Gavin Thomas introduces the work of Oliver Knussen (1952– ).
Oliver Knussen is one of British music’s great originals, and a rare example of a contemporary composer who has succeeded in writing music that is at once thoroughly modern but also shamelessly enjoyable. Knussen’s combination of artfulness and accessibility informs every aspect of his music. It is technically complex and often fiendishly challenging for performers, but also vivid and direct in its appeal. It is painstakingly crafted (Knussen is a notorious perfectionist, and a famously slow composer) but in performance sounds captivatingly effortless and spontaneous. His pieces are typically short (few movements exceed five minutes), and yet Knussen generally packs so much musical incident into even the briefest timespans that one hardly thinks of him as a miniaturist. And although some of his works have a childlike quality and a certain undersized, toy-box charm, they conceal, like the children’s books of his operatic collaborator Maurice Sendak, complex and very adult depths.
Born in 1952 into a musical family (his father, Stuart, was principal double bassist
of the London Symphony Orchestra for many years), Knussen was something of a prodigy
as both composer and performer, conducting the London Symphony Orchestra in the premiere of his first symphony at the age of just fifteen. Two further symphonies followed during the 1970s, along with a sequence of beautifully crafted pieces for smaller ensembles such as Ophelia Dances (1975), Cantata (1975) and Coursing (1979). Most of the 1980s were occupied by work on a pair of chamber operas, Where the Wild Things Are and Higglety Pigglety Pop!, which confirmed Knussen’s stature as one of the brightest talents of his generation. The operas also saw a new playfulness creeping into his musical style, along with an increasing opening up to past influences (such as when, in Wild Things, Max is crowned King of the Wild Things to a famous phrase borrowed from the coronation music in Boris Godunov – a small but wonderfully apt comic touch).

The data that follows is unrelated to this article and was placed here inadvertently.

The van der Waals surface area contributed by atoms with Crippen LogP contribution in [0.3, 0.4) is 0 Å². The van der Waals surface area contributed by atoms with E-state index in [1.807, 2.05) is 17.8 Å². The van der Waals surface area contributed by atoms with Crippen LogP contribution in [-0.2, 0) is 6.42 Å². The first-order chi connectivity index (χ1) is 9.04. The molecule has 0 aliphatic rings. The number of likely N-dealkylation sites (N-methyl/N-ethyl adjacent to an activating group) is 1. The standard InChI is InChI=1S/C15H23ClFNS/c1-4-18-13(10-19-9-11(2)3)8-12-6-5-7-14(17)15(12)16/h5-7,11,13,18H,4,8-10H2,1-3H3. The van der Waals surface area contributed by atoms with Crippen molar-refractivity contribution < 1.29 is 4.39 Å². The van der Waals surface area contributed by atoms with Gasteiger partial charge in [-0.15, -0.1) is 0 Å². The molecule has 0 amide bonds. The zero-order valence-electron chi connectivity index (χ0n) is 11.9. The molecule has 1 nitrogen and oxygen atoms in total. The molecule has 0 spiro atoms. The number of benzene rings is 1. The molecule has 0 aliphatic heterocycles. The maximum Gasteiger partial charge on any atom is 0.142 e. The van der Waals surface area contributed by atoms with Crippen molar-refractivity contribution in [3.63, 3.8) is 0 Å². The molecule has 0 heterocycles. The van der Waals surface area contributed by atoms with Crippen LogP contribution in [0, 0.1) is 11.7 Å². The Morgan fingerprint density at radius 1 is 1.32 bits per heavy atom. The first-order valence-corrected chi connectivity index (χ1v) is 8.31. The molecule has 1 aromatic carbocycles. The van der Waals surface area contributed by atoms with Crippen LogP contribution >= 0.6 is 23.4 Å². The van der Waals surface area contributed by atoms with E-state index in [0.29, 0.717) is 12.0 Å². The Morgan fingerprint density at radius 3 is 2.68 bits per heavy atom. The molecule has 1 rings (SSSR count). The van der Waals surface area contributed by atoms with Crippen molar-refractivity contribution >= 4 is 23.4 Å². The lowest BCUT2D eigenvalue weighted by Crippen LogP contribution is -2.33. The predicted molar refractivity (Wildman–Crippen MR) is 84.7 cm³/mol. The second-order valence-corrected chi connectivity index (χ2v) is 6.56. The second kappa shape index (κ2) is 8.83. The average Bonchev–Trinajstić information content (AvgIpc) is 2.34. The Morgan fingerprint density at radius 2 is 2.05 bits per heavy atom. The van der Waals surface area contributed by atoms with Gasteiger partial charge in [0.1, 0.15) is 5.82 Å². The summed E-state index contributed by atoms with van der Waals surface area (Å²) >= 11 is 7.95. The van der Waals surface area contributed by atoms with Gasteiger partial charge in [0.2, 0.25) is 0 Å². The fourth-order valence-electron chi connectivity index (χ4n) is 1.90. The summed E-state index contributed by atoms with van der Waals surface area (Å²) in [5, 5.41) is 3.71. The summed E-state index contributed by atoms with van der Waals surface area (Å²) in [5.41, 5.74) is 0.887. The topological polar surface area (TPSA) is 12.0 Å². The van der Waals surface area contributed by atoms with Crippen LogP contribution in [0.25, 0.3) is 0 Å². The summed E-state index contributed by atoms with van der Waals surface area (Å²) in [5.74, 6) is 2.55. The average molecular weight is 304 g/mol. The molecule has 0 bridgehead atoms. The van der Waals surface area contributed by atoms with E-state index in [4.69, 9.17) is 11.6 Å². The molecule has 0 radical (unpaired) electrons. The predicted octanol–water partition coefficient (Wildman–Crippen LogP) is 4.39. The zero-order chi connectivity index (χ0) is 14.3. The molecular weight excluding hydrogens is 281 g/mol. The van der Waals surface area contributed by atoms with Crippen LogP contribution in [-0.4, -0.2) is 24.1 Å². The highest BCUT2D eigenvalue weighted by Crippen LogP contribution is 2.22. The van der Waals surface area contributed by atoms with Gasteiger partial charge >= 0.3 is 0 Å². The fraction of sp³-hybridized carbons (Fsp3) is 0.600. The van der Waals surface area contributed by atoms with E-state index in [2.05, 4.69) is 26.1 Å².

Following the completion of the two operas, Knussen returned to mainly instrumental formats in the 1990s, often writing for relatively modest forces and crafting works that were small in scale, but not in effect. The results included the Horn Concerto, Two Organa, Songs Without Voices (1992), and, most recently, the Violin Concerto (2002) Although entirely of their time, these works often cast loving backward glances towards past masters such as PÈrotin, Mussorgsky, Mahler, Debussy and Britten – reflecting Knussen’s desire to establish “an active relationship with music that attracts me from afar”, and his instinct “that a whiff of something recognizable can help the first-time listener find some bearings in what is sometimes a profusion of activity – a sense that while the settings of some of these fairy tales may be forests, and quite dense ones at that, they are neither necessarily forbidding nor unwelcoming ones.”
Article and review pages originally published in The Rough Guide
to Classical Music